The Land Rover Defender 90 recently went on sale in South Africa, with the top-of-the-line diesel trim being the Defender 90 D300 X.
In terms of price, features, and specifications, one competitor stands out among the rest: the Toyota Land Cruiser 200.
Below, these capable SUVs battle it out to see which offers the best value for money at R1.6 million.
It’s a given these SUVs come equipped with leather interiors, climate control, automatic LED headlights, rain-sensing wipers, and large infotainment displays.
They also support Bluetooth, but the Defender adds Apple CarPlay and Android Auto – which the Land Cruiser does not.
Additionally, electrically-adjustable heated and cooled front seats are fitted in both, while the Toyota’s seconds row of seats are heated, too.
Both are then treated to a sunroof as standard, as well as keyless entry and start, and adaptive cruise control.
What sets these premium SUVs apart, however, is what they have on top of this.
This particular Defender comes with a heads-up-display, a personalisable digital instrument cluster, an assisted tailgate, and Land Rover’s ClearSight rear-view mirror that displays a feed from the rear-view camera.
The Land Cruiser does not boast these systems, but makes up for it with seven seats, a cooler box inside the cabin, a wireless charger, and Toyota Connect – an app that enables an in-car Wi-Fi hotspot and displays vehicle data on your smartphone.
Along with the high levels of standard equipment comes high levels of safety.
The Land Rover achieves a 5-star Euro NCAP safety rating and offers ABS with emergency braking, a 360-degree camera, all-round parking sensors, blind spot assist, lane keep assist, wade sensors, hill launch and descent assist, brake hold, and a clear exit, rear collision, and rear traffic monitor.
The Toyota gets a 5-star ANCAP safety rating and sports ABS with brake assist, a reverse camera, all-round parking sensors, blind spot assist, lane keep assist, hill assist control, an over-run and speed limiter, and a pre-crash programme that prepares the vehicle when a collision is imminent.
The impressive showdown kicks it up a gear in the performance department, where these SUVs battle it out with 4×4 capabilities.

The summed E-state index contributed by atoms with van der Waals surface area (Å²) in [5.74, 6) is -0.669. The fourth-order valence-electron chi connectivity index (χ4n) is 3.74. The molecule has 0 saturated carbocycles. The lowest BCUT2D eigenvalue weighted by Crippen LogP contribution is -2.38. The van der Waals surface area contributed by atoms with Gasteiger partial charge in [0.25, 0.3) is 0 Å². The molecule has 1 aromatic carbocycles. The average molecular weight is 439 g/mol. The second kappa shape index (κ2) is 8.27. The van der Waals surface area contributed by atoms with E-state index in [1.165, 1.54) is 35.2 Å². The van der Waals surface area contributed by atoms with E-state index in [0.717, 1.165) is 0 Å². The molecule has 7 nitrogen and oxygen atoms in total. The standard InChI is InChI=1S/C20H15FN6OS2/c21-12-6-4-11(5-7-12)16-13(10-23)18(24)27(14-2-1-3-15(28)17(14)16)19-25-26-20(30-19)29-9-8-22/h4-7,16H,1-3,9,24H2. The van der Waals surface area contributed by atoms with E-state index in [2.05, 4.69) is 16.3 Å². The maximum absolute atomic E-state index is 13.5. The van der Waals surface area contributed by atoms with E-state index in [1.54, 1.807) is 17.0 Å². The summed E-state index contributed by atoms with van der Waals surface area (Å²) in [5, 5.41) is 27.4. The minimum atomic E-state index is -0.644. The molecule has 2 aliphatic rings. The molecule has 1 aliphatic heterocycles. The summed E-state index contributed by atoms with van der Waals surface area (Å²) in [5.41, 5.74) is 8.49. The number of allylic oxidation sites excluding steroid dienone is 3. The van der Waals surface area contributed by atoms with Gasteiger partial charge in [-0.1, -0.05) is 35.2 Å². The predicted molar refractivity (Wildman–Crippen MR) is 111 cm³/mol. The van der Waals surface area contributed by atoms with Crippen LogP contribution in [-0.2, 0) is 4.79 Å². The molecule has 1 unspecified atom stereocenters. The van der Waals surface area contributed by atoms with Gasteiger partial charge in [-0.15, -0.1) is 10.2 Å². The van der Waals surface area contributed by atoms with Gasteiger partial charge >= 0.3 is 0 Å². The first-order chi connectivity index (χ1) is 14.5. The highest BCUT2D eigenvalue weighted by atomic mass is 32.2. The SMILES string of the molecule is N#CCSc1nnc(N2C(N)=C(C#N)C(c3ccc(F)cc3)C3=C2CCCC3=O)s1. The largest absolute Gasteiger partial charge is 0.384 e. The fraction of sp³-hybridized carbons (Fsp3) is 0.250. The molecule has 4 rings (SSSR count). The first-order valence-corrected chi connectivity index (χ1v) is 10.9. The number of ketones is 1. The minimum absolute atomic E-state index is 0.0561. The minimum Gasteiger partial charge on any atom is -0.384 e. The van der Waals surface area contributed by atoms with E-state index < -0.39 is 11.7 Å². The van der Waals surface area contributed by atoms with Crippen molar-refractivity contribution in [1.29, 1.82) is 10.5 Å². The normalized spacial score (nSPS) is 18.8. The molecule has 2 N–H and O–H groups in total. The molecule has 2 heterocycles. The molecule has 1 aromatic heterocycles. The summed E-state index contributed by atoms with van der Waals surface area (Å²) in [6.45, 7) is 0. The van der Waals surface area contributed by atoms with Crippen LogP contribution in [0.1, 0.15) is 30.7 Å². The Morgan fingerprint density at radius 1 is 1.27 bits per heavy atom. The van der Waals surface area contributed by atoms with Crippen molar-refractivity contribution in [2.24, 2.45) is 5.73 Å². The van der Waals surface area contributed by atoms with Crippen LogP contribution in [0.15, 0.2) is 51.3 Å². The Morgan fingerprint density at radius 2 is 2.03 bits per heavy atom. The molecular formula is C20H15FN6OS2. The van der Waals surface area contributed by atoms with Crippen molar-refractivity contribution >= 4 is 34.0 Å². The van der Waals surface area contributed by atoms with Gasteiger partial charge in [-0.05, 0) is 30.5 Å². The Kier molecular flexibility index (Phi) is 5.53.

The Defender D300 is fitted with a 3.0-litre, turbo-diesel engine that produces 221kW and 650Nm – paired with an eight-speed automatic transmission.
It also gets electronic air suspension, an active differential, cornering brake control, trailer stability assist, a new terrain response system, and 20-inch alloy wheels.
The suspension setup provides a 216mm clearance, and segment-leading approach and exit angles along with a maximum water wading depth of 900mm.
All elements combined will let this Defender reach 100km/h in 6.7 seconds, tow up to 3,500kg, scale 45-degree inclines, and use fuel at a rate of 7.6l/100km.
A 4.5-litre, turbo-diesel motor is installed in the range-topping Land Cruiser 200, which mates with a six-speed sequential shift automatic transmission to generate 195kW and 650Nm.
It has less-fancy features than the much newer Land Rover, but still provides a multi-terrain select programme, crawl control, a tool set, and 18-inch alloy wheels.
The Toyota’s ground clearance comes in at a higher 230mm, but less-aggressive angles and a 700mm maximum wade depth means it can’t go everywhere the Defender can.
This is compensated for by its massive size, however, as the Land Cruiser 200 can carry just over 600 litres of cargo in five-seater mode – while the Defender is only capable of 397 litres.
Combined fuel consumption for this vehicle is rated at 10.2l/100km, 0-100km/h is done in 8.6 seconds, and a maximum braked towing capacity of 3,500kg is available.
The Land Rover Defender 90 D300 X has a South African price of R1,617,752.
This includes a 5-year/100,000km Land Rover Care Plan.
The Toyota Land Cruiser 200 4.5D V8 VX-R has a South African price of R1,606,600.
Included in the price is a 3-year/100,000km warranty and a 9-services/90,000km service plan.